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100 Questions Answered: Education (Q64-Q67)

Q64. At what age do children go to school in Britain?

Children in Britain must attend school from the age of 5 (4 in Northern Ireland) until they are 16. Before the start of formal schooling, many children attend nursery schools or nursery classes attached to primary schools. In addition, some parents elect to send their children to private (fee-paying) nursery schools or kindergartens. In England and Wales, many primary schools also operate an early admission policy where they admit children under 5 into what are called reception classes.

Children first attend the infants’ school or department. At 7 they move to the junior school and the usual age for transfer from junior to secondary school is 11 (12 in Scotland). In some areas, however, "first" schools take pupils aged 5 to 8, 9 or 10, and pupils within the 8 to 14 age range go to "middle" schools.

Q65. What are the different types of secondary school?

Over 85 per cent of secondary school pupils go to comprehensive schools. These take children of all abilities, and provide a wide range of secondary education for all or most of the children in a district from the age of 11 to 16 or 18.

There are also other types of secondary school. Grammar schools offer a mainly academic education for the 11 to 18-year age group. Children enter grammar schools on the basis of their abilities, first sitting the 11 plus or entrance examination. Grammar schools cater for four per cent of children in secondary education.

A small minority of children attend secondary modern schools (around four per cent). These schools provide a more general and technical education for children aged 11-16.

City Technology Colleges (CTCs) aim to give boys and girls a broad secondary education with a strong technological and business slant. They are non-fee-paying independent schools, set up by the Government with the help of business sponsors who finance a large proportion of the initial capital costs and develop links with the schools. There are now 15 such colleges in operation in England and Wales.

Specialist schools, which only operate in England, give pupils a broad secondary education with a strong emphasis on technology, languages, arts or sports. There are over 250 specialist schools. They charge no fees and any secondary school can apply for specialist school status.

Q66. Why are "public" schools so called?

The independent school sector is separate from the state educational system,and caters for some seven per cent of all schoolchildren in England and four per cent in Scotland.

Parents of pupils attending independent schools pay for their education, and in some cases fees can amount to several thousand pounds a year. Some pupils gain scholarships and their expenses are covered by the schools.

About 250 of the larger independent schools are known for historical reasons as public schools. Eton, which was founded in 1440, is said to have been the first grammar schools to be called a "public school" because scholars could come to it from any part of England and not, as was generally the case, just from the immediate neighbourhood.

Originally, many public schools stressed a classical education, character training and sports, but the curriculum is now closely allied to state education.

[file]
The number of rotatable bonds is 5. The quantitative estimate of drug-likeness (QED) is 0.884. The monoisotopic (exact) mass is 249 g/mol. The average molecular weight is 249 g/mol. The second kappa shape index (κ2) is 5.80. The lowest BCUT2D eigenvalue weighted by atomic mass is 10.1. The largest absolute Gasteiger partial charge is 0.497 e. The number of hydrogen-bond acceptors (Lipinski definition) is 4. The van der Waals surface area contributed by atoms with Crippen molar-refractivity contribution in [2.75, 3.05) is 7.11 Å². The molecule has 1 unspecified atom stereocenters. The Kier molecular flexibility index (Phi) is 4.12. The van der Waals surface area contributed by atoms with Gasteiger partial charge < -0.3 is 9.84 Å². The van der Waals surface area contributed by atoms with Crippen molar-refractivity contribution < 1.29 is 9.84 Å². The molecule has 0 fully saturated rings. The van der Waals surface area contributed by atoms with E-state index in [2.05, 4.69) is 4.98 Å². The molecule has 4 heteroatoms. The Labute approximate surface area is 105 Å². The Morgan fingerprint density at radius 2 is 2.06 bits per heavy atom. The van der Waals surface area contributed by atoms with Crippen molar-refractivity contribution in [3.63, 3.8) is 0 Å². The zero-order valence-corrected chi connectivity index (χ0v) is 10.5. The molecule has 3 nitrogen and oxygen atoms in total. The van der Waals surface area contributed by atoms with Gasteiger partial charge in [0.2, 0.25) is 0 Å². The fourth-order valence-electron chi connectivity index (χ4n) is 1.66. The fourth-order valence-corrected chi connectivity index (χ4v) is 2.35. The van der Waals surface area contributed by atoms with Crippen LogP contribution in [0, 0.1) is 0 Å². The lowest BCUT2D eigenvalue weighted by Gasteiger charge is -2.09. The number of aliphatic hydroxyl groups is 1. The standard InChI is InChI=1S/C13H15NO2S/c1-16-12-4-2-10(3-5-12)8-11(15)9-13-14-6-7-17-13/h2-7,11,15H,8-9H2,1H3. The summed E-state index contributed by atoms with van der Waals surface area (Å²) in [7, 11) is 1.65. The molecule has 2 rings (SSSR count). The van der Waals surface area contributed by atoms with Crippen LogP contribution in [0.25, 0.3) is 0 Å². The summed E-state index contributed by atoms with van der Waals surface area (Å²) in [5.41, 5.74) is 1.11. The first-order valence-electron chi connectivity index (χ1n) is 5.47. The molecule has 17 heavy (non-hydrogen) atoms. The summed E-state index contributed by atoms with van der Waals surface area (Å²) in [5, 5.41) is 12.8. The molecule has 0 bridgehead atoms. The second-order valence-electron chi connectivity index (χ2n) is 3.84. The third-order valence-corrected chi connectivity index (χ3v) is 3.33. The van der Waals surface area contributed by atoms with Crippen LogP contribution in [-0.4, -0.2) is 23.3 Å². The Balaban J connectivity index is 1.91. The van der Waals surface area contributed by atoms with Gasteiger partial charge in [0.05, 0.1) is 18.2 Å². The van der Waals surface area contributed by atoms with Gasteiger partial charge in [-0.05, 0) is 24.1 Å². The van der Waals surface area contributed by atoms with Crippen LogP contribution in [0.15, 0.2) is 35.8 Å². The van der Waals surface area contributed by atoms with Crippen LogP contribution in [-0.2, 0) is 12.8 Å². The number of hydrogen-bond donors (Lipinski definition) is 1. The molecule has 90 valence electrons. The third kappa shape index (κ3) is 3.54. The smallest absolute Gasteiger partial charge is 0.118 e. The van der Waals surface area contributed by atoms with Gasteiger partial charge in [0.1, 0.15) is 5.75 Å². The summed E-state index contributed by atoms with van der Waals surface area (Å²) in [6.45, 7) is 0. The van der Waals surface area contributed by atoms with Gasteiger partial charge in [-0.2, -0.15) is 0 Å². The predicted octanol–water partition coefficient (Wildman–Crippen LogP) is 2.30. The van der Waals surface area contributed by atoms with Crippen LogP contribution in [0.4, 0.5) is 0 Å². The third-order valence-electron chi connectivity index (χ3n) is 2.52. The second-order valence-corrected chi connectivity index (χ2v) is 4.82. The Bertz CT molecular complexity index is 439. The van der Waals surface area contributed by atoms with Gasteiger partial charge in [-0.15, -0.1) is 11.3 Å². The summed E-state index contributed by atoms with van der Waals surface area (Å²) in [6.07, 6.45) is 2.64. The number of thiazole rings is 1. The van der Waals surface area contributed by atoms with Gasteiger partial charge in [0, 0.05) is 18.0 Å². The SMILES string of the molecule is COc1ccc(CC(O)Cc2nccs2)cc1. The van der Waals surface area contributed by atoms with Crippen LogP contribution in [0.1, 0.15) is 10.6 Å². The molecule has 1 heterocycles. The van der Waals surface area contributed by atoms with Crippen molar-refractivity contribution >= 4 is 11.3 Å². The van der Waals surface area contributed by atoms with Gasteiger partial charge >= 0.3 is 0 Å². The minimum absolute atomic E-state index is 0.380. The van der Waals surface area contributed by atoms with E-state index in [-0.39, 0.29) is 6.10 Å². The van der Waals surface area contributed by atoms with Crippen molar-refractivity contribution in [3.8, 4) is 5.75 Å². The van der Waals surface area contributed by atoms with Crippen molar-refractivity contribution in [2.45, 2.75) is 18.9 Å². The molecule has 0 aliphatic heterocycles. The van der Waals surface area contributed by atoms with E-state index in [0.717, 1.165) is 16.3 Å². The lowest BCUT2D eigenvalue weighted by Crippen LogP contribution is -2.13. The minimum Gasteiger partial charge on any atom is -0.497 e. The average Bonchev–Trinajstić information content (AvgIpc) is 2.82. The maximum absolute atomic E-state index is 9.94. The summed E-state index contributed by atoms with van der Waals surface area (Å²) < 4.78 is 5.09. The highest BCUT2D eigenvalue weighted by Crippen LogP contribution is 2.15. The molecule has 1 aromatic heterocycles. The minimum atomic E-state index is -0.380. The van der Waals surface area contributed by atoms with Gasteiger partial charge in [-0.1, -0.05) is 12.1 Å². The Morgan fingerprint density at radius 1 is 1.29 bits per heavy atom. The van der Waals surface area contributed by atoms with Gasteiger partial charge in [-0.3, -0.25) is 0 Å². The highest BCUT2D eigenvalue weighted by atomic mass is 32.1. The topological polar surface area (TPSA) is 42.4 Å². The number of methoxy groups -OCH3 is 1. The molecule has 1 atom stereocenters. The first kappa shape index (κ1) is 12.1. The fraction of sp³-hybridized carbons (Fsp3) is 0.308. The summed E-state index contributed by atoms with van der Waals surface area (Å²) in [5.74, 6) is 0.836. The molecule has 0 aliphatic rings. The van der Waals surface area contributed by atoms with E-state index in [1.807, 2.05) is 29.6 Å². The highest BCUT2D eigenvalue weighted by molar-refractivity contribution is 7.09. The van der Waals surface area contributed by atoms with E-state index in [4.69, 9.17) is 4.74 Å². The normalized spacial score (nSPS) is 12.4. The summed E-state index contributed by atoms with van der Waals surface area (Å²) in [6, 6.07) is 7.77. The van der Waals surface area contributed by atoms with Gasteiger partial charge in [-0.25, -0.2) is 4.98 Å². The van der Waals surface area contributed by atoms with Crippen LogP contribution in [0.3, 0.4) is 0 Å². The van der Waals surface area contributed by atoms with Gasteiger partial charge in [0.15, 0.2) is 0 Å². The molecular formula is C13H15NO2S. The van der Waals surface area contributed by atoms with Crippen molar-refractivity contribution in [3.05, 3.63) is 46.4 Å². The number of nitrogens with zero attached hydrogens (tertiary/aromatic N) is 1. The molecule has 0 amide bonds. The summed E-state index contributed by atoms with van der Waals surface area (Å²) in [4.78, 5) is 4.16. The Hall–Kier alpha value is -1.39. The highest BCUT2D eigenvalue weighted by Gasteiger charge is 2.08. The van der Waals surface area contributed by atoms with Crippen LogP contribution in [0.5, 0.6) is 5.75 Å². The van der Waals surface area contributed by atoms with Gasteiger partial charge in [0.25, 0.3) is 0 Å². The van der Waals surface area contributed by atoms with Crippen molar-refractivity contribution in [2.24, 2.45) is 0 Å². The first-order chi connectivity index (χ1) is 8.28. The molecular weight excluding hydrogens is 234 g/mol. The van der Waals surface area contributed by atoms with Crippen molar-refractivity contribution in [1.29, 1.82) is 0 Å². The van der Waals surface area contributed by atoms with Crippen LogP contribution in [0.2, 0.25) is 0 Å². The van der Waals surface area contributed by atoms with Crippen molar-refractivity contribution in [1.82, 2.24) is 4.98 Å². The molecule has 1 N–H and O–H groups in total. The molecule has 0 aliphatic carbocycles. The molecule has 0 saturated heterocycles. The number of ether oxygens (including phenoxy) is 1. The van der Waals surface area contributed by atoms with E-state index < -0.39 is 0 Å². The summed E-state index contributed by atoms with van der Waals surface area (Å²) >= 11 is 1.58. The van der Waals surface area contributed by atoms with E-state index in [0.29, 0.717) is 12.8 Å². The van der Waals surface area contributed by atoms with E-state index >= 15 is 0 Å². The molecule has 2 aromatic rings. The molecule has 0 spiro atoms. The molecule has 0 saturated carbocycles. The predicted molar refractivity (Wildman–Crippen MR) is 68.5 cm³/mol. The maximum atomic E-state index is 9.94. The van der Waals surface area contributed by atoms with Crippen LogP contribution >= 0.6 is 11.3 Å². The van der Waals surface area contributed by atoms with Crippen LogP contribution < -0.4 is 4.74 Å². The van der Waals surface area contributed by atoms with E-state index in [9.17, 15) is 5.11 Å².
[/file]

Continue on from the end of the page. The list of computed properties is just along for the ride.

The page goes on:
In Northern Ireland there are a few independent fee paying schools catering for a very small proportion of the school population; they do not receive any support from public funds.

Schools in Scotland supported by public funds are also called "public schools" but they are not fee-paying, independent schools.

Q67. Which is the oldest university in Britain?

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The University of Oxford was the first university to be established in Britain. Dating from the 12th century, it is organised as a federation of colleges which are governed by their own teaching staff known as "Fellows". The oldest college, University College, was founded in 1249. Other notable colleges include All Souls (founded in 1438), Christ Church (founded in 1546 by Cardinal Wolsey), the college chapel of which is also Oxford Cathedral, and Lady Margaret Hall (founded in 1878), which was the first women’s college.

Today Oxford University is made up of 35 separate colleges, of which two are for women students only, and the rest take both men and women.

In 1208, scholars running away from riots in Oxford set up the first academic community in Cambridge. The University is also organised as a federation of colleges; the oldest, Peterhouse, dates from 1284. The largest college, Trinity, was founded by King Henry VIII in 1546.

Scotland also boasts a number of long-established universities. By the end of the Middle Ages Scotland had four universities at Edinburgh (founded 1583), Glasgow (founded 1450), Aberdeen (founded 1494) and St Andrew’s (founded 1411) compared to England’s two!

The University of Wales was founded in 1893. It consists of six colleges, the oldest one being St.David’s University College in Lampeter, founded in 1822.

Queen’s University, Belfast was founded in 1845 as Queen’s College, Belfast, part of the Queen’s University of Ireland which had other colleges at Cork and Galway. It received its charter as a separate university in 1908.

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